If your friend gets a bold new haircut, chances are you’re going to react in one of two ways: “Oh, that looks great!” or “Oh, no. What have they done to you?” Recently, our favourite client relationship management tool, Capsule CRM, hit the branding iron and pressed out a new logo and, well, our reaction was similar to when your friend gets butchered by the barber.
While quality and service are substantially more important to an association’s success than a logo, failing to capture your brand’s identity in a logo can leave members divided and risk damaging your image. A logo is a rallying point for an association, organization or small business, as well as for their members, stakeholders and consumers.
Consider two of our favourite logos: FedEx and Spartan Golf Club.
The FedEx logo is iconic. Their unique selection of colours are in complete contrast to their competition, who chose to go with a dull, earthy brown. Careful colour consideration isn’t the only example of forward thinking they demonstrated with their branding. Hidden in the whitespace between the capital E and lowercase X is an arrow, which illustrates the companies vision of moving forward and transportation. Simple, powerful, and effective.
We can use the same three words to describe Spartan Golf Club’s logo. Hidden in the whitespace of the golfer’s swing is a Spartan helmet, creating a perfect link between brand name and brand logo.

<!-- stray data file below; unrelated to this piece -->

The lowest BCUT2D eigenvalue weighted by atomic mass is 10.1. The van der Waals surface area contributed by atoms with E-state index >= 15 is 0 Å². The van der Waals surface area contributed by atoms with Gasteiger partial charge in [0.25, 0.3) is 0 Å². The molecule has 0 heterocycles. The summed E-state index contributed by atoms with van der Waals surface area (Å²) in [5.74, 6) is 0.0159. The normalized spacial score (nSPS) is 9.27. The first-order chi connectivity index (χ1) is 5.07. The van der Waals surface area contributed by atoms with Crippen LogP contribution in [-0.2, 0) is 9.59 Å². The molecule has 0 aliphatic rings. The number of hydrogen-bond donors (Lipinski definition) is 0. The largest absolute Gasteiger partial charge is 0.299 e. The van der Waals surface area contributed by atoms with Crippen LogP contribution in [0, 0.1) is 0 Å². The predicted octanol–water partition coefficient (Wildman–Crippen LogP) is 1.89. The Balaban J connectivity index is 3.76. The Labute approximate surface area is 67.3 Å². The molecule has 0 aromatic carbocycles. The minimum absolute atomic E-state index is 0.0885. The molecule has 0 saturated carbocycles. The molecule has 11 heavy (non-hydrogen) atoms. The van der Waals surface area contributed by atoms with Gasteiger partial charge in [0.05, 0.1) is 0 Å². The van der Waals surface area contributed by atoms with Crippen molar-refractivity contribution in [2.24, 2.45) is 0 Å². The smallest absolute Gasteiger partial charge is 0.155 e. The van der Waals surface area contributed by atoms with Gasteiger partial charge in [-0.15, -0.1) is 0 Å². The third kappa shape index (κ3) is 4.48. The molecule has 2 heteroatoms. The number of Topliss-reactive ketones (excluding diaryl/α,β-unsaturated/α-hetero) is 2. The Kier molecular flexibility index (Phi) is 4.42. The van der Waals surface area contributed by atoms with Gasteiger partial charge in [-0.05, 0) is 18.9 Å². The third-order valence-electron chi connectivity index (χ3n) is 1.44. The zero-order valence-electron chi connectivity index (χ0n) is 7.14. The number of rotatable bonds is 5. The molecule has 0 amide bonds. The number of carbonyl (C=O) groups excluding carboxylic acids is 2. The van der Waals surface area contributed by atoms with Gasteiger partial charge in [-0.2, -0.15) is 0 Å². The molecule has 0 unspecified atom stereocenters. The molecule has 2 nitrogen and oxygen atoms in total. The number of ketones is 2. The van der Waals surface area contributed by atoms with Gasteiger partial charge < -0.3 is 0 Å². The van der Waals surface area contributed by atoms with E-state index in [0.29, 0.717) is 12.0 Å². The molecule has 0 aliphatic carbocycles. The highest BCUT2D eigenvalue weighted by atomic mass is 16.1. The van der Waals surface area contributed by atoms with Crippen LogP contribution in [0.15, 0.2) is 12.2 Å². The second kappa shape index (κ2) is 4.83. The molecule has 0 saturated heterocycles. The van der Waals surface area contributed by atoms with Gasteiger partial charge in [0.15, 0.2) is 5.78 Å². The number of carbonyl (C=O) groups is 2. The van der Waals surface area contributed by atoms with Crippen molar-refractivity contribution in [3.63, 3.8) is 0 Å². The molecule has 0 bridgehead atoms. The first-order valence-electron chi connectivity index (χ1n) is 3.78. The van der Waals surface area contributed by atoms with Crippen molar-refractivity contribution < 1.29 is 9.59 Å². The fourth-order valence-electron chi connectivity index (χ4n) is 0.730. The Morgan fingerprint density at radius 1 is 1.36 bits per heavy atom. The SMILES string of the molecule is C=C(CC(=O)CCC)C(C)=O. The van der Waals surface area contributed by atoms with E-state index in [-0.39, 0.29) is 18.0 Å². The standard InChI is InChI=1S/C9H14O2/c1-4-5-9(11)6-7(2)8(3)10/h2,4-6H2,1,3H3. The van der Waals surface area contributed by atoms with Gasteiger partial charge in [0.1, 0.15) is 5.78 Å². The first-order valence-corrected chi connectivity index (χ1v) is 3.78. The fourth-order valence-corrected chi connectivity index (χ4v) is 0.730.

Then, we have Capsule’s latest branding efforts, which leave us confused and disappointed.
Capsule’s new look is far from clean cut and too cluttered for our liking. At first glance, it’s hard to identify what the team was trying to accomplish with the busy graphic, and the typeface leaves us feeling disappointed. While the colours are certainly more modern, the artwork itself is confusing and difficult to rally behind as a consumer. Branding fail!
Here’s what Capsule’s team had to say:
“After many iterations, we clarified that Capsule isn’t a pill you take to cure your business ailments or some kind of metaphorical container. More than that, it’s a powerful control panel to help you take care of your customers and business.”
We respect their decision to distance themselves from the pill metaphor, it’s certainly a more politically correct move, but the pill was a strong rallying image for the brand. Their brand values were perfectly encapsulated in the A and P of their old logo. While a pill doesn’t quite scream CRM, it was still simple, powerful and effective.
Branding should be like a bold new haircut you can be proud of and not a $15 buzz cut from Last Choice. A logo should be the perfect visual representation of what you stand for, in a clean, powerful and effective manner.
What’s your logo saying about your brand?